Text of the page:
Microsoft is also releasing new wireless controllers for its Xbox Series X and Series S platforms. However, Microsoft has pledged that all new games on the Series X and Series S will support the previous generation of Xbox controllers, so you don’t have to worry about backward-compatibility issues. That’s a nice bonus for existing Xbox owners who might not want to splurge on a new controller.

Xbox Series X controller
Xbox Series X controller

Tempest 3D Audio Tech: Sony seems to have invested heavily on the audio side of things. Using the custom-designed Tempest Engine, which can simulate hundreds of different sounds coming from all different directions, Sony hopes to deepen the immersion quality of your gaming experience by creating a three-dimensional soundstage, one that makes it seem like individual noises are coming from different points all around you. If it works, that’s a pretty amazing feature. Imagine playing the new Black Ops and hearing the footsteps of another player behind you!

PlayStation PULSE 3D™ wireless headset
PlayStation PULSE 3D™ wireless headset

Quick Resume: Microsoft has teased several Xbox-specific features that should enhance your overall gaming experience. One of the most exciting is the Quick Resume feature, which will allow you to pause—mid-action—several games at once, and then return later. What that means is you could stop whatever you’re doing—be it a jump, a snipe, a bicycle kick, whatever—switch to an entirely different game, play for a bit, then go back to that first game, and when you start it up, you’ll instantly resume the action you were performing when you paused. No load times, no lag, just right back into the action like you never left. That’s pretty cool.  

There are, of course, several console-specific features not mentioned here, but the ones we’ve listed should help you refine your decision a little bit further. Already own an older Xbox controller, but you don’t have a 4K TV? Xbox Series S is starting to look like a good option. An audiophile-slash-gamer who demands the best graphics and the best sound? Seems like the PS5 might be a good fit.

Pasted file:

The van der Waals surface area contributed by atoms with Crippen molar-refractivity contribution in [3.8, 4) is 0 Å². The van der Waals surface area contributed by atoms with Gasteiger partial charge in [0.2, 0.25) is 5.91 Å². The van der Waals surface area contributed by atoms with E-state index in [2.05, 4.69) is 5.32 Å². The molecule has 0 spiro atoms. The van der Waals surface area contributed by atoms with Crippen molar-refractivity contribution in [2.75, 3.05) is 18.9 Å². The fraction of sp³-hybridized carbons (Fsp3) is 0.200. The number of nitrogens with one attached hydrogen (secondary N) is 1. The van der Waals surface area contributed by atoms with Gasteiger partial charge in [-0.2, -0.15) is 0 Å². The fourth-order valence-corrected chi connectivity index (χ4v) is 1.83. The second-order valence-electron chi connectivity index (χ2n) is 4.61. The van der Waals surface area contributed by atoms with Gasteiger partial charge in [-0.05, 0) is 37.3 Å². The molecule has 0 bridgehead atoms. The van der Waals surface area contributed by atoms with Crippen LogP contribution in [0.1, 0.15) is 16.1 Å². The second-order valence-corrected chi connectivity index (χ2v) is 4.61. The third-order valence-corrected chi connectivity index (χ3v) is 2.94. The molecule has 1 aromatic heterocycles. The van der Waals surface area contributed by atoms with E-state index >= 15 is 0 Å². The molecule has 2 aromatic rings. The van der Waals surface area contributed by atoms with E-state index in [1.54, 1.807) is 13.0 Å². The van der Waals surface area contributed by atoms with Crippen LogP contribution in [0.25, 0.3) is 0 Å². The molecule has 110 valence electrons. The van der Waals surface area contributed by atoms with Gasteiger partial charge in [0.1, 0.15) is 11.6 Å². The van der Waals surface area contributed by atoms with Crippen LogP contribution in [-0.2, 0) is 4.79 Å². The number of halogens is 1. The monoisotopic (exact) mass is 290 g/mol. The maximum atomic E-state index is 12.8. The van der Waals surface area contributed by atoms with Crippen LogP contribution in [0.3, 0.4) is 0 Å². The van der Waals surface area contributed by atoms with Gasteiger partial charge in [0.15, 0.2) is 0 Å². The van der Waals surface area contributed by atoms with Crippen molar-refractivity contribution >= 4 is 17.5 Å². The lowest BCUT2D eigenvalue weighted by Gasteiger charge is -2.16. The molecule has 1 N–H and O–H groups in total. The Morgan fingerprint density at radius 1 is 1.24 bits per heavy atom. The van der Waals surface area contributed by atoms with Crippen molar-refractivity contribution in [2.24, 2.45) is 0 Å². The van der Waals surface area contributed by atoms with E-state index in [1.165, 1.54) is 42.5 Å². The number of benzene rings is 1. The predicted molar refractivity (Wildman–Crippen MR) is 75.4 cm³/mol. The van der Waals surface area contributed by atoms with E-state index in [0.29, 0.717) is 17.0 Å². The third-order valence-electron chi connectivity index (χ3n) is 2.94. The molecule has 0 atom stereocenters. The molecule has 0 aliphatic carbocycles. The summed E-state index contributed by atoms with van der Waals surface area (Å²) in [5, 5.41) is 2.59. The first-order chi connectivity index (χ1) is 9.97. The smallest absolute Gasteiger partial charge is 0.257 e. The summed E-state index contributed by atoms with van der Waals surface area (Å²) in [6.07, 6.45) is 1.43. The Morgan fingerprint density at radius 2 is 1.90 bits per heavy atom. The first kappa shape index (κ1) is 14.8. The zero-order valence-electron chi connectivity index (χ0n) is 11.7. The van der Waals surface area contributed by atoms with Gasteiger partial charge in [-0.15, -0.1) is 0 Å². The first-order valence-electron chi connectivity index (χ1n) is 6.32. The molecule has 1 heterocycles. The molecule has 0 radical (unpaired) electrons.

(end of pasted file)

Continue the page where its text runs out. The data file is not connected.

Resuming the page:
Let’s move on to the games to see if we can’t narrow down the list a bit more. 

Games

Honestly, as close as these systems are in terms of power and performance, the best way to set them apart might just be the games. Both Microsoft and Sony have exclusive titles that look breathtakingly awesome. On Xbox, you’ve got Halo Infinite, slated for 2021 release. Over on PS5, it’s Marvel's Spider-Man: Miles Morales. Obviously, there are more titles—these are just some prime examples of the type of console-specific content we’re talking about. The question is: Do these console-exclusive games warrant picking one system over the other?

Halo Infinite
Halo Infinite

Oddly enough, they kind of do. At least, for some people. I know it might sound strange to suggest that you should let a $60-to-$70 video game dictate whether or not you buy a console that costs almost 10 times as much, but the fact is, for a lot people, games make the system.

Look at Nintendo, for example. Its most recent console, the Switch, cannot compete with any of the next-gen systems in terms of power or specs or features or any of that. Yet, if Nintendo announced a new console tomorrow, one that was technically identical to the existing Switch, but it came with an all-new Super Mario or Legend of Zelda game, people would absolutely choose it over these new systems. Why? Because people love games. They love them more than the systems they’re on, or the specs, or the hardware.